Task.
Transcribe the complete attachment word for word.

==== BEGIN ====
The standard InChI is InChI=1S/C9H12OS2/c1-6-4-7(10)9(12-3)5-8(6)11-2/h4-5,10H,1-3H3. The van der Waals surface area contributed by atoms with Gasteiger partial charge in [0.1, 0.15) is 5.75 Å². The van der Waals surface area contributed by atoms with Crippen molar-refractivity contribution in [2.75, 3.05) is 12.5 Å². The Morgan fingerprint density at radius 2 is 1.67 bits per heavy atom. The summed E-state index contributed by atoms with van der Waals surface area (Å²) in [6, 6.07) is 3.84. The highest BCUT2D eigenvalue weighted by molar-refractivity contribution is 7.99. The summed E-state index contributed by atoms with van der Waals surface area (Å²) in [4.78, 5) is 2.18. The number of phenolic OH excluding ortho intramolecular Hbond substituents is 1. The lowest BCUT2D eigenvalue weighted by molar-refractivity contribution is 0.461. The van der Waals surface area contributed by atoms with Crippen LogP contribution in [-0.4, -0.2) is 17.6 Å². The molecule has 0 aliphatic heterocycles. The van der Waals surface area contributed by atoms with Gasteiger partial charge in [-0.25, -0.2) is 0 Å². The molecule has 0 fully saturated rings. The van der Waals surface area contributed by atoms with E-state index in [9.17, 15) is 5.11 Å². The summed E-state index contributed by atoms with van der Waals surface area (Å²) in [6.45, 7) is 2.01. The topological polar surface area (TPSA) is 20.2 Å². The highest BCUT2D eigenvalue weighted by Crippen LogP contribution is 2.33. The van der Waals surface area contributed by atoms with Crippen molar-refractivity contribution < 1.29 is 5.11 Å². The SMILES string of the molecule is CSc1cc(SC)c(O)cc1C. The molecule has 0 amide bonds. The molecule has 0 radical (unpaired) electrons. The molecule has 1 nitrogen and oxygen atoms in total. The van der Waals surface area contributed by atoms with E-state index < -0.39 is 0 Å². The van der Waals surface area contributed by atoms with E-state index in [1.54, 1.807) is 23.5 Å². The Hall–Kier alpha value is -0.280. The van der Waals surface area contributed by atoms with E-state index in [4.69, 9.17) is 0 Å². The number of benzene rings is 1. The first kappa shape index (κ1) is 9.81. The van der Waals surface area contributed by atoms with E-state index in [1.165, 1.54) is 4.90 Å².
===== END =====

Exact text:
The standard InChI is InChI=1S/C9H12OS2/c1-6-4-7(10)9(12-3)5-8(6)11-2/h4-5,10H,1-3H3. The van der Waals surface area contributed by atoms with Gasteiger partial charge in [0.1, 0.15) is 5.75 Å². The van der Waals surface area contributed by atoms with Crippen molar-refractivity contribution in [2.75, 3.05) is 12.5 Å². The Morgan fingerprint density at radius 2 is 1.67 bits per heavy atom. The summed E-state index contributed by atoms with van der Waals surface area (Å²) in [6, 6.07) is 3.84. The highest BCUT2D eigenvalue weighted by molar-refractivity contribution is 7.99. The summed E-state index contributed by atoms with van der Waals surface area (Å²) in [4.78, 5) is 2.18. The number of phenolic OH excluding ortho intramolecular Hbond substituents is 1. The lowest BCUT2D eigenvalue weighted by molar-refractivity contribution is 0.461. The van der Waals surface area contributed by atoms with Crippen LogP contribution in [-0.4, -0.2) is 17.6 Å². The molecule has 0 aliphatic heterocycles. The van der Waals surface area contributed by atoms with Gasteiger partial charge in [-0.25, -0.2) is 0 Å². The molecule has 0 fully saturated rings. The van der Waals surface area contributed by atoms with E-state index in [9.17, 15) is 5.11 Å². The summed E-state index contributed by atoms with van der Waals surface area (Å²) in [6.45, 7) is 2.01. The topological polar surface area (TPSA) is 20.2 Å². The highest BCUT2D eigenvalue weighted by Crippen LogP contribution is 2.33. The van der Waals surface area contributed by atoms with Crippen molar-refractivity contribution < 1.29 is 5.11 Å². The SMILES string of the molecule is CSc1cc(SC)c(O)cc1C. The molecule has 0 amide bonds. The molecule has 0 radical (unpaired) electrons. The molecule has 1 nitrogen and oxygen atoms in total. The van der Waals surface area contributed by atoms with E-state index < -0.39 is 0 Å². The van der Waals surface area contributed by atoms with E-state index in [1.54, 1.807) is 23.5 Å². The Hall–Kier alpha value is -0.280. The van der Waals surface area contributed by atoms with E-state index in [4.69, 9.17) is 0 Å². The number of benzene rings is 1. The first kappa shape index (κ1) is 9.81. The van der Waals surface area contributed by atoms with E-state index in [1.165, 1.54) is 4.90 Å².